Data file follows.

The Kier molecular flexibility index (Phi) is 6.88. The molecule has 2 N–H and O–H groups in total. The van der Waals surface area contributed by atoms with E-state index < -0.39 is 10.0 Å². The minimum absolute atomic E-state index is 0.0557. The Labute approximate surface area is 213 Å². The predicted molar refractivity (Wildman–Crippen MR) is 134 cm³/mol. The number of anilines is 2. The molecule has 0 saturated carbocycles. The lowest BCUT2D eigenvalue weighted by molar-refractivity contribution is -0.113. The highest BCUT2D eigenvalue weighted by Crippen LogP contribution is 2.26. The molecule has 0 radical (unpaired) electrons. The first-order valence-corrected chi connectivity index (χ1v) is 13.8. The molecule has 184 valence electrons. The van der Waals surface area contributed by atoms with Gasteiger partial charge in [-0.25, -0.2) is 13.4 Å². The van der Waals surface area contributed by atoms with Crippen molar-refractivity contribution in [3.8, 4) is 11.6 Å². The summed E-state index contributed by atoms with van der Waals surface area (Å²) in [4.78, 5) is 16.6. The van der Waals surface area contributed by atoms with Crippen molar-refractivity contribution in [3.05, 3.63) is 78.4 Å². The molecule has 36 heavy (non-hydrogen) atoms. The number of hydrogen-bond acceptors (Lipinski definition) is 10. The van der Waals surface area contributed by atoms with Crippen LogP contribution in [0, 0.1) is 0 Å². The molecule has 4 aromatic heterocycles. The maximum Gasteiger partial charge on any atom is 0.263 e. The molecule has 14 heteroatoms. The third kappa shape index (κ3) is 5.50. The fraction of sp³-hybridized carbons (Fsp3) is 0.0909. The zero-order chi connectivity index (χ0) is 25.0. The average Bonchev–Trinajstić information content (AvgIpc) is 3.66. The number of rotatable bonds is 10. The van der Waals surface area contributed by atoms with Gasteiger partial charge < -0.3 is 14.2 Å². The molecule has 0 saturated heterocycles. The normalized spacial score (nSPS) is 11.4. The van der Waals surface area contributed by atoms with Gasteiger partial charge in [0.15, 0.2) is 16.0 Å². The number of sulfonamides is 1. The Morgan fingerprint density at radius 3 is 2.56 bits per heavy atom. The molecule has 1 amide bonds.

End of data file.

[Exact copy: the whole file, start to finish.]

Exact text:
The Kier molecular flexibility index (Phi) is 6.88. The molecule has 2 N–H and O–H groups in total. The van der Waals surface area contributed by atoms with E-state index < -0.39 is 10.0 Å². The minimum absolute atomic E-state index is 0.0557. The Labute approximate surface area is 213 Å². The predicted molar refractivity (Wildman–Crippen MR) is 134 cm³/mol. The number of anilines is 2. The molecule has 0 saturated carbocycles. The lowest BCUT2D eigenvalue weighted by molar-refractivity contribution is -0.113. The highest BCUT2D eigenvalue weighted by Crippen LogP contribution is 2.26. The molecule has 0 radical (unpaired) electrons. The first-order valence-corrected chi connectivity index (χ1v) is 13.8. The molecule has 184 valence electrons. The van der Waals surface area contributed by atoms with Gasteiger partial charge in [-0.25, -0.2) is 13.4 Å². The van der Waals surface area contributed by atoms with Crippen molar-refractivity contribution in [3.8, 4) is 11.6 Å². The summed E-state index contributed by atoms with van der Waals surface area (Å²) in [4.78, 5) is 16.6. The van der Waals surface area contributed by atoms with Crippen molar-refractivity contribution in [3.05, 3.63) is 78.4 Å². The molecule has 36 heavy (non-hydrogen) atoms. The number of hydrogen-bond acceptors (Lipinski definition) is 10. The van der Waals surface area contributed by atoms with Crippen LogP contribution in [0, 0.1) is 0 Å². The molecule has 4 aromatic heterocycles. The maximum Gasteiger partial charge on any atom is 0.263 e. The molecule has 14 heteroatoms. The third kappa shape index (κ3) is 5.50. The fraction of sp³-hybridized carbons (Fsp3) is 0.0909. The zero-order chi connectivity index (χ0) is 25.0. The average Bonchev–Trinajstić information content (AvgIpc) is 3.66. The number of rotatable bonds is 10. The van der Waals surface area contributed by atoms with Gasteiger partial charge < -0.3 is 14.2 Å². The molecule has 0 saturated heterocycles. The normalized spacial score (nSPS) is 11.4. The van der Waals surface area contributed by atoms with Gasteiger partial charge in [0.15, 0.2) is 16.0 Å². The number of sulfonamides is 1. The Morgan fingerprint density at radius 3 is 2.56 bits per heavy atom. The molecule has 1 amide bonds.